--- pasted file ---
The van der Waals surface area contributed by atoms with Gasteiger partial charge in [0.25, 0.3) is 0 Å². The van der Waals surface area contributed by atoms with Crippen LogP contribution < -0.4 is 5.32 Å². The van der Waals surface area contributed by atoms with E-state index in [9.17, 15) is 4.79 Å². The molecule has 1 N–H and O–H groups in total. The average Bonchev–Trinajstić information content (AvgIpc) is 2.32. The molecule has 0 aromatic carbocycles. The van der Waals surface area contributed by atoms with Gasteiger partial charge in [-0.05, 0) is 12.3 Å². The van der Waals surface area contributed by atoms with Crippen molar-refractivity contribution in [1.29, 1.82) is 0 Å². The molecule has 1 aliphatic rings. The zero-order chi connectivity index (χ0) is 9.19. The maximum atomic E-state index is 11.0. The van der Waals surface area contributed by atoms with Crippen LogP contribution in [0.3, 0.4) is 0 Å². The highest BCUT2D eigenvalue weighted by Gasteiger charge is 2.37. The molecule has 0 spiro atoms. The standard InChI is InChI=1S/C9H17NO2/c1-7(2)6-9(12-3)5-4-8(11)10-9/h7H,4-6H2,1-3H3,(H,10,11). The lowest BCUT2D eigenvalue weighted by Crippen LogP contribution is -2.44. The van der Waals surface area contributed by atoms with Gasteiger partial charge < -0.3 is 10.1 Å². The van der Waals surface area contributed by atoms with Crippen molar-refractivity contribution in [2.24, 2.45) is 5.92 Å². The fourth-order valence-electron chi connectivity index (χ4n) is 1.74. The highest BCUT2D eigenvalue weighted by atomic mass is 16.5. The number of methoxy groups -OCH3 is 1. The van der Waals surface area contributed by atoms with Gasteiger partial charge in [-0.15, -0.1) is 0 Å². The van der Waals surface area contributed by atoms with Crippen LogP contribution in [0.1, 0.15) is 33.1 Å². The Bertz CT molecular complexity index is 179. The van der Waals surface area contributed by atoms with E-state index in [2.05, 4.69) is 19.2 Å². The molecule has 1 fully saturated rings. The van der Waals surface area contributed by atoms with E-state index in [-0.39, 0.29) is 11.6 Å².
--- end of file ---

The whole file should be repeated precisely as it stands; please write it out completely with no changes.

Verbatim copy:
The van der Waals surface area contributed by atoms with Gasteiger partial charge in [0.25, 0.3) is 0 Å². The van der Waals surface area contributed by atoms with Crippen LogP contribution < -0.4 is 5.32 Å². The van der Waals surface area contributed by atoms with E-state index in [9.17, 15) is 4.79 Å². The molecule has 1 N–H and O–H groups in total. The average Bonchev–Trinajstić information content (AvgIpc) is 2.32. The molecule has 0 aromatic carbocycles. The van der Waals surface area contributed by atoms with Gasteiger partial charge in [-0.05, 0) is 12.3 Å². The van der Waals surface area contributed by atoms with Crippen molar-refractivity contribution in [1.29, 1.82) is 0 Å². The molecule has 1 aliphatic rings. The zero-order chi connectivity index (χ0) is 9.19. The maximum atomic E-state index is 11.0. The van der Waals surface area contributed by atoms with Crippen LogP contribution in [0.3, 0.4) is 0 Å². The highest BCUT2D eigenvalue weighted by Gasteiger charge is 2.37. The molecule has 0 spiro atoms. The standard InChI is InChI=1S/C9H17NO2/c1-7(2)6-9(12-3)5-4-8(11)10-9/h7H,4-6H2,1-3H3,(H,10,11). The lowest BCUT2D eigenvalue weighted by Crippen LogP contribution is -2.44. The van der Waals surface area contributed by atoms with Gasteiger partial charge < -0.3 is 10.1 Å². The van der Waals surface area contributed by atoms with Crippen molar-refractivity contribution in [2.24, 2.45) is 5.92 Å². The fourth-order valence-electron chi connectivity index (χ4n) is 1.74. The highest BCUT2D eigenvalue weighted by atomic mass is 16.5. The number of methoxy groups -OCH3 is 1. The van der Waals surface area contributed by atoms with Gasteiger partial charge in [-0.15, -0.1) is 0 Å². The van der Waals surface area contributed by atoms with Crippen LogP contribution in [0.1, 0.15) is 33.1 Å². The Bertz CT molecular complexity index is 179. The van der Waals surface area contributed by atoms with E-state index in [2.05, 4.69) is 19.2 Å². The molecule has 1 fully saturated rings. The van der Waals surface area contributed by atoms with E-state index in [-0.39, 0.29) is 11.6 Å².